Related GigaOM Pro Research: Rumored Apple Tablet: Opportunities Too Big to Ignore

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  1. I love theappleblog, and I’m all about information leaks about new products and such, but am I the only one that is kind of tired of speculation about the Tablet, especially since we’re only a week out from actually knowing?

    Nothing personal, guys, since every other blog in the world is doing the same thing — I just don’t get why.

  2. Interesting thoughts.

    Apple might also introduce voice-driven elements to the interface, like it has with the iPod shuffle.

    I hold a different belief as to the storage capabilities of the device. I think that it’s far more likely that the device will have as much disk space as, say, a macbook air. Also, keep in mind that even though the iPod may be a device revolving around a “full mac”, the iPod classic now stores up to 160 GB of data, which isn’t shabby even for a laptop.

    That said, I agree with you on the idea that the tablet will gain functionality when docked/connected to another mac. There’s somethings you can do with a physical keyboard that you just can’t do with a touchscreen.

  3. I just disagree with your entire premise.

    This here: “The same keyboard on a larger screen, whether still small or scaled up, wouldn’t work nearly as well. The biggest problem would be holding the tablet and typing at the same time. If the form factor is anything like most suspect it will be, the weight and balance of the tablet would make such input impossible, requiring users to instead hold it with one hand and hunt-and-peck to type with the other.”

    Is far from certain and a complete assumption on your part. Until we see the actual device, we have no way of knowing how heavy it will be or what size it is.

    Furthermore, if the screen is 10″ or so diagonally as most seem to think, then the tablet could be as small as a trade paperback (6″ x9″). Pick up any book of that size and unless you have very small hands you will see that you can thumb-type very easily on it in portrait mode.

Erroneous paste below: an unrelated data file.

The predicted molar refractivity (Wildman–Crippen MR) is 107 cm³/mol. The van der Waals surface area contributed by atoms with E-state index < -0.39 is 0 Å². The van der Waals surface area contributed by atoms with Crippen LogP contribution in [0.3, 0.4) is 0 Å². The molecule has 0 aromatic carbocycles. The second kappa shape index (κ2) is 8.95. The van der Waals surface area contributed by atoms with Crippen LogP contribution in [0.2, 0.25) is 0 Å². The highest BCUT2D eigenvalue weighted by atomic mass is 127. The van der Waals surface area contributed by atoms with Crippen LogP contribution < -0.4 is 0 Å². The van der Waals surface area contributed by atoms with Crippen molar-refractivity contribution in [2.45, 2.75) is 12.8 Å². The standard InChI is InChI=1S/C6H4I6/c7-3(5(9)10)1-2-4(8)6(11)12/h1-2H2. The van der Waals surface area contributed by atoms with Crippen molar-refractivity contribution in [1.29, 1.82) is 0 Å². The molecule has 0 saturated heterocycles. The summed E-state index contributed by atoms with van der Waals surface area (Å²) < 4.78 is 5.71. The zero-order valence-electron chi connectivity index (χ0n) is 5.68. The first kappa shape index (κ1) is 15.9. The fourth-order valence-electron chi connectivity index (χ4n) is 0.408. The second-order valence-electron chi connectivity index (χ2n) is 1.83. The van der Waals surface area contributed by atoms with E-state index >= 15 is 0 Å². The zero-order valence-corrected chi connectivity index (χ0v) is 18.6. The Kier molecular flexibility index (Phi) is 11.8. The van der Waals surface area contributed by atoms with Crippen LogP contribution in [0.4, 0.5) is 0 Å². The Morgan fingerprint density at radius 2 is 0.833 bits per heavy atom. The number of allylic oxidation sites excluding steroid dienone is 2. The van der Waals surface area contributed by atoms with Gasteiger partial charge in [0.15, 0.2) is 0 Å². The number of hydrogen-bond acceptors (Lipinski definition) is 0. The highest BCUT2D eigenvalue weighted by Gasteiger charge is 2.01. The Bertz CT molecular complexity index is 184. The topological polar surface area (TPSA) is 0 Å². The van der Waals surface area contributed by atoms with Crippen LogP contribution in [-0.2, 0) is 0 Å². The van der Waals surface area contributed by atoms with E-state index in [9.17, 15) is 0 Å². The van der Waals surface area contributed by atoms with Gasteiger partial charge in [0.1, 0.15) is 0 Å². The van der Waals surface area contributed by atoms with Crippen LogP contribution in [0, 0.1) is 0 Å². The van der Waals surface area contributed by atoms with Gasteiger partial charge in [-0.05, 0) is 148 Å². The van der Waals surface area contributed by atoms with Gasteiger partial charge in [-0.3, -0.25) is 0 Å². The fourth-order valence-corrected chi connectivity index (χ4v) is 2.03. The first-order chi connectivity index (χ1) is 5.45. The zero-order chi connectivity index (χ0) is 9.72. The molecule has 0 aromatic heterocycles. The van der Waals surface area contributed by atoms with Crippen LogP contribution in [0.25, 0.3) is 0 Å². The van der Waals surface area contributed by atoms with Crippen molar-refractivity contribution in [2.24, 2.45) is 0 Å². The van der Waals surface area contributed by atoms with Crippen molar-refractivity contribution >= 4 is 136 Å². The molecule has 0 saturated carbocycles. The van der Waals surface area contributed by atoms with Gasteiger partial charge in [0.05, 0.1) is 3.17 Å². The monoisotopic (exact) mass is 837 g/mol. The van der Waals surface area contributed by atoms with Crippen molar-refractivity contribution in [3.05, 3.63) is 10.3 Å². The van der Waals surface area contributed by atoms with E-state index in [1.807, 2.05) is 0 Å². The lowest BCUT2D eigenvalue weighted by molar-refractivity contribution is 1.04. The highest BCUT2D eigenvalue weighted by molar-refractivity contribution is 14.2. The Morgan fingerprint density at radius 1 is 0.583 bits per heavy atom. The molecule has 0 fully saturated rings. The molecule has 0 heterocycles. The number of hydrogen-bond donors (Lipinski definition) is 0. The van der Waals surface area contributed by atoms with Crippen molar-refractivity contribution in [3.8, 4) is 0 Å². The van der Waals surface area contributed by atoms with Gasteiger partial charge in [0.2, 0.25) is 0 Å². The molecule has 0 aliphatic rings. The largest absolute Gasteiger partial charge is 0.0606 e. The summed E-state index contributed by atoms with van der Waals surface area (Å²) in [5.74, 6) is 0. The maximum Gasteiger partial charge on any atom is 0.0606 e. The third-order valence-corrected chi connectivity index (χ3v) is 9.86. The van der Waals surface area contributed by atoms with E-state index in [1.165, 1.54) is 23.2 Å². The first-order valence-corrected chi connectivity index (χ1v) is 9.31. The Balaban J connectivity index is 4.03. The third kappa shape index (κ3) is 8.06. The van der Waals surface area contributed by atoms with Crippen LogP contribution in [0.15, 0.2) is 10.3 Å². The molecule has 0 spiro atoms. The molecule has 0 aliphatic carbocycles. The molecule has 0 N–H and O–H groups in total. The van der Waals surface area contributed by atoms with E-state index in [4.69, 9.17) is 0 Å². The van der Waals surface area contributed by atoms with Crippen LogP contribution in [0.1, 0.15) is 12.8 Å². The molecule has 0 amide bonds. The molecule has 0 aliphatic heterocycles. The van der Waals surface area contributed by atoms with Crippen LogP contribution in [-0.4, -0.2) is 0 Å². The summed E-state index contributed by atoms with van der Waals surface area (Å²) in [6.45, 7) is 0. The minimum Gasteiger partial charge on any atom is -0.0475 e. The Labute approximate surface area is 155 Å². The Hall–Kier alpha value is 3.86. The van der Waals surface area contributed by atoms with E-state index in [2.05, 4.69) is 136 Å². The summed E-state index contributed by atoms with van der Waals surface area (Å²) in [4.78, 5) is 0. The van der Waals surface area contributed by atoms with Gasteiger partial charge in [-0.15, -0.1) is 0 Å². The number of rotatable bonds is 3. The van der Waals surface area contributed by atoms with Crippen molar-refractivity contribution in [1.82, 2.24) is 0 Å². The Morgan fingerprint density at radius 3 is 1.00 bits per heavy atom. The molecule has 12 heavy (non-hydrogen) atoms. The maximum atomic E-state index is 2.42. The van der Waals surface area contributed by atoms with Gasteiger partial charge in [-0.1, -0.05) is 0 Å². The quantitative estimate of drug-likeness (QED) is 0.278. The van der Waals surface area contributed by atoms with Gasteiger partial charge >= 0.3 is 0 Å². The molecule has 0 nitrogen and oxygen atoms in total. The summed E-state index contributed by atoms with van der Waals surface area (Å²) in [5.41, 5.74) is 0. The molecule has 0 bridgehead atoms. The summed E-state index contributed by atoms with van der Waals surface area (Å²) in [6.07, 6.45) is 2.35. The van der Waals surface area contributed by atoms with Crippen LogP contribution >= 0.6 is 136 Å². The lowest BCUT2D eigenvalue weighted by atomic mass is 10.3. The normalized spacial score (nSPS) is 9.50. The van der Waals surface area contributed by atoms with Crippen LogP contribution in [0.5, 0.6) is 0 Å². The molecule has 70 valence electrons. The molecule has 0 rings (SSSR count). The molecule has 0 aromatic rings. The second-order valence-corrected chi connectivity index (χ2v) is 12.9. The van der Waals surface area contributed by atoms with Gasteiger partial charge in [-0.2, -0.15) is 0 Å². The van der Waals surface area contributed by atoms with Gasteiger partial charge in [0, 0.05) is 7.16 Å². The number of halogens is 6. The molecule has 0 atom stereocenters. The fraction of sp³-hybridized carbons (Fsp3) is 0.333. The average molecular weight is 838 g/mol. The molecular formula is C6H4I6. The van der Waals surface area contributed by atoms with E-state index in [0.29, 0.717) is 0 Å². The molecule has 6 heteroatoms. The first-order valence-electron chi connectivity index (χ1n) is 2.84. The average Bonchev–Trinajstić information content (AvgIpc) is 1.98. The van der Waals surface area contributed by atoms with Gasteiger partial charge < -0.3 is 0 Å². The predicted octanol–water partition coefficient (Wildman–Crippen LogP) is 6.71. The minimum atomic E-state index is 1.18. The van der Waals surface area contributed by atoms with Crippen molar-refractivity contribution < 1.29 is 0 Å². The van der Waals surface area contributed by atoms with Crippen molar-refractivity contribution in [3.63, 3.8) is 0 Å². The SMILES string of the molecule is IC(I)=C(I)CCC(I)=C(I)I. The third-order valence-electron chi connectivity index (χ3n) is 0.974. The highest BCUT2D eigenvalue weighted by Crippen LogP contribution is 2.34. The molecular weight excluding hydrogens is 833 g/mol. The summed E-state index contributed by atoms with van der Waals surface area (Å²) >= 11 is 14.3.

Until we see otherwise, it seems the safest assumption is typing in portrait mode and landscape mode in the exact same way as on an iPhone with a virtual keyboard.

  4. Interesting speculations. But the rumours tell us to expect to be surprised by a new input method.
    Suppose there were three touch areas on the rear – on left and right sides, six in total. Each one large enough to avoid any mishits Then you can have a finger permutation keyboard in the bottom half of each side of the front, with as few as 4 or less keys on each side for activation by your thumbs. By combining one or more fingers on the rear surface with one or more thumbs on the front surface, you could have what……4 (FR) x 4 (FL) x 3 (BR) x 3 (BL) = 144 key combinations. More than enough for ASCII and more. (F=Front, B=Back, L=Left and R=Right). Surprising. Steep learning curve. But, once learned, infinitely superior and easier to use than QWERTY or any other traditional variant. I think 5 + 5 on the front and 3 + 3 on the rear would work too, producing 225 combinations but making it easier to arrange the numbers 0 to 9 on the front as super-shift key options when the appropriate pads on the rear surace were pressed simultaneously.
    Who knows?
    This is all the idle speculation I have time for.

  5. If anyone honestly believes that the tablet will be a “scaled-up iPod Touch”, they don’t know Apple.

  6. iPhone and Tablet moving to Verizon- AT&T left behind.|Tasty Slate Wednesday, January 20, 2010

    [...] be looking at a price well above 1K and the rumors are more and more clear that the Slate or Tablet will ship with a dock that transforms it into a desktop computer, complete with mouse and keyboard. Hopefully wireless on the latter. Check out this forecast from [...]

  7. “If the form factor is anything like most suspect it will be, the weight and balance of the tablet would make such input impossible, requiring users to instead hold it with one hand and hunt-and-peck to type with the other.”

    Huh. You mean, exactly as I use my iPhone now? No problems here. I prefer to use my fingers versus my thumbs. Perhaps because I’m a guitarist… but I can’t be the only one.

  8. I think there will be an input option on the back so that when you hold it yr fingers will be able touch panels on the left and right as an input interface. Patently Apple has some details on this

  9. Does anybody remember that Apple makes wireless keyboards?